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good music in America, nor that a vulgar and depraved taste is to be for ever gratified, but that the efforts of the lovers of the art must be directed to elevating the taste of the people at large. They must not seek so much to please the few, as to instruct and refine the many.
Music must be made popular, not by debasing the art, but by elevating the people. Once excite a general love of the art in all classes, and the standard of music will rapidly rise. In no art is taste more rapidly progressive.
Another effect of our levelling principles upon music is, that the majority of the performers must be native. Italian company cannot be maintained here ; nor can choirs of foreign singers be kept for our churches. At the most, our leaders and instructers alone can be imported ; most of the music of the country must be committed to American performers. The consequence, we allow, is, that there is an iminense amount of very bad amateur music. Not a country village but has its choir of singers from the people. Music of some sort is everywhere. But let us reflect
upon the importance of this fact, that music is everywhere ; no matter how bad, if there be but a commencement, we may hope for improvement. It is a beautiful principle in our nature, that our conception is far beyond our execution. The choir of singers, who can perform in a tolerable manner the tune of Old Hundred, and the congregation which can enjoy the performance, are fitted to estimate a high order of music. A country where the mass of people have a real relish for music of any kind, no matter how indifferent, is in a fair way to have a national music of no mean character.
We do not undertake to assert, that we should not have better music than we now enjoy, if the Italian opera were established in some of our cities. Perhaps even centuries must pass away, before we can listen to such music as is yearly performed at the King's opera in London. But we wish to impress upon our readers the truth, that, if such an opera were supported among us, it would do nothing to promote our national music. Could the whole of that wonderful company who enchant the cities of Europe with their strains, Lablache and the Grisis, Rubini and Tamburini, and all the others that end in ini, be induced to make their abode in New York or Philadelphia, the cause of the art would gain little in America by their presence. Their music would be for the wealthy few;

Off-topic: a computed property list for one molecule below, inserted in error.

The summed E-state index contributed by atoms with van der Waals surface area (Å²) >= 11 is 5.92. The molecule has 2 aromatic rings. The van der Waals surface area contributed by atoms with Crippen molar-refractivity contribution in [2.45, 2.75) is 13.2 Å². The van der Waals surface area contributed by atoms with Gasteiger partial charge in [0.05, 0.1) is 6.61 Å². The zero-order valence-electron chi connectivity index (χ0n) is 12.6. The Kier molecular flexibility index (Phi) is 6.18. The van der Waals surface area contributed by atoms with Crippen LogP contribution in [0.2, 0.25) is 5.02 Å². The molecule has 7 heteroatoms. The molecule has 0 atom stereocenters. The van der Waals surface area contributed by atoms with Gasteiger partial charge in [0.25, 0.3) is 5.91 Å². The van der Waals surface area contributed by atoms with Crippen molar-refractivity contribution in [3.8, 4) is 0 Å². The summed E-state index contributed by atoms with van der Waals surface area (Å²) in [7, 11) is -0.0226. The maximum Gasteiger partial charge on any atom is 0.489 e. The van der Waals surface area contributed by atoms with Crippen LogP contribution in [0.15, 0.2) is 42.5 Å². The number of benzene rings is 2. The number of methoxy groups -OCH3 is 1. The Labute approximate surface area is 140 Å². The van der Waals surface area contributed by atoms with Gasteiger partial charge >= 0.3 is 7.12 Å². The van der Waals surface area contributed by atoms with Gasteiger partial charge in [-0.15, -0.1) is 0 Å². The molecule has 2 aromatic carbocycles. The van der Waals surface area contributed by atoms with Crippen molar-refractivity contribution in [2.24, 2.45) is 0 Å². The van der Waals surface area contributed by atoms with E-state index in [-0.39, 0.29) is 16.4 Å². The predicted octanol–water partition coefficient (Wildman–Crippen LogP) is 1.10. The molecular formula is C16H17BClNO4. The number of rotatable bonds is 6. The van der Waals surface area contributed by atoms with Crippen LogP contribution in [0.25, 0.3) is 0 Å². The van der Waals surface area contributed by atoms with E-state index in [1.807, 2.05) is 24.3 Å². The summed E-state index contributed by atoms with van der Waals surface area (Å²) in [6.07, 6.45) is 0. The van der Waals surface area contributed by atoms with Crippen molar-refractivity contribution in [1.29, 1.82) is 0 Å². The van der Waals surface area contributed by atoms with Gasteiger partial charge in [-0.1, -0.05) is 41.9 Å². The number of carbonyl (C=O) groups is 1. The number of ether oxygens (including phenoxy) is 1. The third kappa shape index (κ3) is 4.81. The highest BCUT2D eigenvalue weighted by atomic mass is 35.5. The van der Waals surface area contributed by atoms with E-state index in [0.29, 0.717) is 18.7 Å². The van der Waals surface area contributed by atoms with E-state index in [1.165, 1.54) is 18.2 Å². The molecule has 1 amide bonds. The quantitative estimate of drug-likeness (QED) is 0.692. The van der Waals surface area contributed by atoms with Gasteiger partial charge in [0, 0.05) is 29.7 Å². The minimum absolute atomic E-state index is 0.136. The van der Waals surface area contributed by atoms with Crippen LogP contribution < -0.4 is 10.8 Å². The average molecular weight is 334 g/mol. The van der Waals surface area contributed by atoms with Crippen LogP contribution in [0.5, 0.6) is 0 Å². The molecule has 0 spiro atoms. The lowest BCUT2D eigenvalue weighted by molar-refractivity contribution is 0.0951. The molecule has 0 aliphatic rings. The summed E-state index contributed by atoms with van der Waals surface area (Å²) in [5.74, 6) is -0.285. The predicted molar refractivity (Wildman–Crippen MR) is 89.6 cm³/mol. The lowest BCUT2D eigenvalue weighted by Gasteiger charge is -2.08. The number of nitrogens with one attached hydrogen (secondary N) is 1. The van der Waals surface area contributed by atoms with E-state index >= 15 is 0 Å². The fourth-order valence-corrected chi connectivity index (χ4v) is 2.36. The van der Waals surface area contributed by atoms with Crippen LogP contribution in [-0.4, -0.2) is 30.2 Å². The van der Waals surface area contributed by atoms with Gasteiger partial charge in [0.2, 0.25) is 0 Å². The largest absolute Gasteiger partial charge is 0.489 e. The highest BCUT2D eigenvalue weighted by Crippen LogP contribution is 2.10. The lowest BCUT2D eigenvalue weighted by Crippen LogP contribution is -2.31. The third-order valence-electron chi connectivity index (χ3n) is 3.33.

not only beyond the means of a large majority of our citizens, but also beyond their taste, and altogether unsuitable to do any thing towards elevating their taste. Between such music as that and the mass of people, there must be a complete non-intercourse.
More than this, the establishment of such an opera would do harm to the cause of music among us.
The efforts of the wealthy would be exhausted in its support. The taste of one class would be gratified to the entire exclusion of the many from any such enjoyment. Native performers would be depressed ; native music derided. The travelling Chinese, when first introduced into a ball-room, inquired with great wonder, why all these gentlemen and ladies took the trouble to dance themselves? why did they not hire dancers? With similar notions about music, namely, that it is better to hire foreign performers exclusively, we are about as likely to have a national music, as the Chinese to dance.
The establishment of the Academy of Music in Boston will do more to advance the art among us in ten years, than the New York Opera could have effected in ten centuries. The Academy offers instruction on terms which need not repel the poorest citizens ; at the same time, it is able to give concerts which shall be cheap enough for any to attend. We have felt, when we have seen the Odeon crowded at these concerts, and have listened to the truly magnificent performances of native musicians, collected or reared by the Academy, that the art was indeed prospering among us.